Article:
Oct. 04--BLOOMINGTON -- When the Irish and English immigrants of Gaelic Storm first began banding together to perform raucous, up-tempo Irish traditional music in the pubs of Los Angeles in 1996, they were something of a novelty.
In a city filled with struggling rock bands and would-be movie stars, many had never seen a contemporary folk and dance band quite like Steve Twigger and his mates. It didn't take long at all before Gaelic Storm was packing houses at their regular Sunday night pub gig.
"We were just doing traditional adaptations from groups like the Irish Rovers and The Clancy Brothers, pretty old tunes," said Twigger, who will return with the band Friday, Oct. 4 to the Bloomington Center for the Performing Arts. "They were pretty riotous shows, and it was a very un-LA thing to be doing at the time. Soon, people were flocking to the bar and there were lines out the door."
Today, Gaelic Storm is among the best known of the bands to arise from that "West Coast Celtic" scene, alongside peers like The Young Dubliners and Flogging Molly. They've carved out a sound that is homogenous across both their traditional adaptations and countless originals: ever buoyant, fast-paced, energetic and largely acoustic.
But despite the early success in LA, they might never have been noticed on a national scale if not for their casting as the "Irish house band" in James Cameron's "Titanic." It was this gig in a billion-dollar blockbuster that thrust Gaelic Storm into stardom.
"We were playing some festival in the middle of the afternoon, hung over, on some hay bale stage," Twigger recalled. "Someone in the crowd was scouting for the film and heard the rhythm of our drums and saw the excitement on everyone's faces. He gave us his card and turned out to be the real deal, which surprised us all. We had no idea if we would actually end up in the film; we figured it might be on the cutting room floor. We doubted it so much that the main stipulation in our contract was that they get us back in time for our Sunday night gig each week."
"Titanic," of course, went on to become a history-making blockbuster, and soon the band was bombarded with new opportunities. They ran with the new attention, releasing their first self-titled album in 1998, and have never slowed up since. Their tenth LP, "The Boathouse," was released in August.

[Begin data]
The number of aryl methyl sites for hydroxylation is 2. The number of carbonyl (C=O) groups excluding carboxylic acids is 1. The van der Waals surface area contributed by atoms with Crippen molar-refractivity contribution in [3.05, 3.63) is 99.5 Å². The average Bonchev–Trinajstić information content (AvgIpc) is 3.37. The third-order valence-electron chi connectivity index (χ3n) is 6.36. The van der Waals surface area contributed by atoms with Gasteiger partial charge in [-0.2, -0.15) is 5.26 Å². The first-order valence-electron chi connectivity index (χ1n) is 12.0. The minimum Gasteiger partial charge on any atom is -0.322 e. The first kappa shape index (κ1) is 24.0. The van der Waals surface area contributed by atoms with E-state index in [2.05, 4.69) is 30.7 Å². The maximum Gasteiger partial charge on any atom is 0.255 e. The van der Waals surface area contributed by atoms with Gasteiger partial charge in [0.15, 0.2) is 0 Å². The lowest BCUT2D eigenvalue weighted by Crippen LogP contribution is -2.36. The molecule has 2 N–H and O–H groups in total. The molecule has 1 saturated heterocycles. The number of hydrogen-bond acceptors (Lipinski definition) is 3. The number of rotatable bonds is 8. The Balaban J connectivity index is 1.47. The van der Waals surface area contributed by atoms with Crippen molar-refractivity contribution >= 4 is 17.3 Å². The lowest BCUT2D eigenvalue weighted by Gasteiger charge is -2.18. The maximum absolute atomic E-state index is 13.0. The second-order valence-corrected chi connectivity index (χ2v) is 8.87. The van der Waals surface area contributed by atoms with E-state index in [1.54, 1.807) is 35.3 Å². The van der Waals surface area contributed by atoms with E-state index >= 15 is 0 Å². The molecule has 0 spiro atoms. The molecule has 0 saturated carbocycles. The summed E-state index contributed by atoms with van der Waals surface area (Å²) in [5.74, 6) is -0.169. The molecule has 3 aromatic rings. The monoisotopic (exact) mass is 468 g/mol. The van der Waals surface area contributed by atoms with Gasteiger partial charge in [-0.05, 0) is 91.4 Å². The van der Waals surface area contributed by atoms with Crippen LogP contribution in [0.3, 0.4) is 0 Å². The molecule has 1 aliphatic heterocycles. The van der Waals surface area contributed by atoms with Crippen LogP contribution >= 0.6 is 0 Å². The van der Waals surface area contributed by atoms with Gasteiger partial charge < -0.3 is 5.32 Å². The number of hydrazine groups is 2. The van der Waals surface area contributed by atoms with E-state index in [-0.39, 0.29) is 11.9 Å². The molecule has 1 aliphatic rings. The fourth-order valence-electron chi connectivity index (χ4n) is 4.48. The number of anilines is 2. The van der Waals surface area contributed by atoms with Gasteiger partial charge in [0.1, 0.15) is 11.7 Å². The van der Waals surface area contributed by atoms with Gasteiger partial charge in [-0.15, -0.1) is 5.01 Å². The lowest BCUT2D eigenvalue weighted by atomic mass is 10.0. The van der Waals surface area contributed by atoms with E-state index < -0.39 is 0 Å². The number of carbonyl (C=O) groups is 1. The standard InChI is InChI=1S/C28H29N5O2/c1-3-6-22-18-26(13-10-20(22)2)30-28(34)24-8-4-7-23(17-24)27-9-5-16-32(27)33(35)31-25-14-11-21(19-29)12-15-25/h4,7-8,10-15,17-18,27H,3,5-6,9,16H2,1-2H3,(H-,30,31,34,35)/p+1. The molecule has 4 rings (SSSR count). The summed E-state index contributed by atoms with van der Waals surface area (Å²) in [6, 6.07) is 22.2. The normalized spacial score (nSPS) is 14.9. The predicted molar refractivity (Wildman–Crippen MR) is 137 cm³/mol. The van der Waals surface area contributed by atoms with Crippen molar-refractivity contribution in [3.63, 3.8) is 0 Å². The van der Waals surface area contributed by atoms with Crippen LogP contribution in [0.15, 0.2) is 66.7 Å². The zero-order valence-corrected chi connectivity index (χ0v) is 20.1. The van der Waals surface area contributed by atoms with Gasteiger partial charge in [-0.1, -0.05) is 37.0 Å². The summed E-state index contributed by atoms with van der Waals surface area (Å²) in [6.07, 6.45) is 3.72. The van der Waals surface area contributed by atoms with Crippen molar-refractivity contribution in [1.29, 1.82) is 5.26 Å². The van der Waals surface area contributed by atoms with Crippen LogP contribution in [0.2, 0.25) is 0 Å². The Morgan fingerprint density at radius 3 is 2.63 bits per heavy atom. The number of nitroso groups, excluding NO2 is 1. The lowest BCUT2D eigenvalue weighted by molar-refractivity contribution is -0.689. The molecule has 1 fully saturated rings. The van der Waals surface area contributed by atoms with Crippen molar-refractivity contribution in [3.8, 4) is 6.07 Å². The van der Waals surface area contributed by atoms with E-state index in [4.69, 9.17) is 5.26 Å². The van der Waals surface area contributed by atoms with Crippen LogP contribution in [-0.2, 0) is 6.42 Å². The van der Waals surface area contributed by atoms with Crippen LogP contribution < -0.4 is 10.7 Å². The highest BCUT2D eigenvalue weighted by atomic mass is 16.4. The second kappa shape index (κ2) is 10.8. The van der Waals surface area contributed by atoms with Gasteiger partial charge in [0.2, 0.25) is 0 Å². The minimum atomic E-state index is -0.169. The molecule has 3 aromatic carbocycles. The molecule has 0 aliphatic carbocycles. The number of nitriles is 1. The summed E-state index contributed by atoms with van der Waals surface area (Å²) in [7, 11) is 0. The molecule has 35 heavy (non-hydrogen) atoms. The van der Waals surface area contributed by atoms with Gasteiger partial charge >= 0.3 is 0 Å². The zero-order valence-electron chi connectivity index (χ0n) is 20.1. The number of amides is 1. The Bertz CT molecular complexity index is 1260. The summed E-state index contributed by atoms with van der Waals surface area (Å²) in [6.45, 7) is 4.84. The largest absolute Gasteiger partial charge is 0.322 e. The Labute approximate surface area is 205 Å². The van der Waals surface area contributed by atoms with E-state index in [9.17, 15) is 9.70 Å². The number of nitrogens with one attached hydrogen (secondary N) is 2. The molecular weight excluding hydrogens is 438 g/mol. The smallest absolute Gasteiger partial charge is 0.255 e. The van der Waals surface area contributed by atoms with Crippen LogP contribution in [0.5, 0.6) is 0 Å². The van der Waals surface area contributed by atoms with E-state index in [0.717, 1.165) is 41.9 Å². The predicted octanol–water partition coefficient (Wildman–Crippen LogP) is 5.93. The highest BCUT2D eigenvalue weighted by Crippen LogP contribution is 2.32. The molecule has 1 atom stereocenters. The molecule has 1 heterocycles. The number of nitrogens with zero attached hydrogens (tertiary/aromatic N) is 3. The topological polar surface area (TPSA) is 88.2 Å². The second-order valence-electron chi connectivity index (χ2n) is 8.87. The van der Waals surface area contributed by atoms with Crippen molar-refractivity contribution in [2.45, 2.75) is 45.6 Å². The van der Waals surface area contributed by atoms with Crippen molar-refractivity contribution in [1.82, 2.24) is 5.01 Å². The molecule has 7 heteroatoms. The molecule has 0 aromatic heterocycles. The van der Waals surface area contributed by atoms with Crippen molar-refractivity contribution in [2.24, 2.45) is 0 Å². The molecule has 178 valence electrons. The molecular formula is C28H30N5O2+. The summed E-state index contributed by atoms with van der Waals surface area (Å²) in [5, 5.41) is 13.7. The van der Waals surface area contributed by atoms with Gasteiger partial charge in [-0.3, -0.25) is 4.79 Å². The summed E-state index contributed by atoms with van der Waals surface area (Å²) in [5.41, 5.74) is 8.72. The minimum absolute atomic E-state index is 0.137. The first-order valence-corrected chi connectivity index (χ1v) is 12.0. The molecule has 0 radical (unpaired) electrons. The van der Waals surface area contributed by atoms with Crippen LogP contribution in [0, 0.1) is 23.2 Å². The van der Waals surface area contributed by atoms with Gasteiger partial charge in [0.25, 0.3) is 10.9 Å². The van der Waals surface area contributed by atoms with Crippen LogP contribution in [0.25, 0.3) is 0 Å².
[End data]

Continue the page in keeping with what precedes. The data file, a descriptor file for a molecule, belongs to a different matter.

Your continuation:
"The weird thing is, now we'll walk into pubs and hear Irish bands doing covers of our originals," Twigger said. "I think the signature of our band has been our energy. When we walk out on stage there's a camaraderie that is obvious, and yes, there might be a drink or two involved."
This energy can be dialed up or keyed down for nearly any type of venue. Gaelic Storm prides itself on being the sort of band that can play a music club or a performing arts center without changing much of the show.
"We're very lucky to be able to pull off all three major venues; festivals, rock clubs and theaters," Twigger said. "We pretty much play the same sets in all three. In a theater like in Bloomington, the energy is more controllable. You can pace it the way you want to pace it and set things up with stories and anecdotes. It's a bit more like 'an evening with Gaelic Storm.' "
Of course, the band isn't quite the novelty in today's music scene that it once was. With the current folk music revival pushing crossover bands like Mumford & Sons and The Lumineers to the top of the charts, Twigger believes their marketplace is friendlier now than it's ever been.
"I was lucky enough to be backstage with Mumford and did some jamming with them, and I can say they truly love the tradition of music but are committed to exploring the future," he said. "I think it's great. Maybe it shows that the world's gotten a little bit too plastic for some people, and they're ready for more wood and leather."
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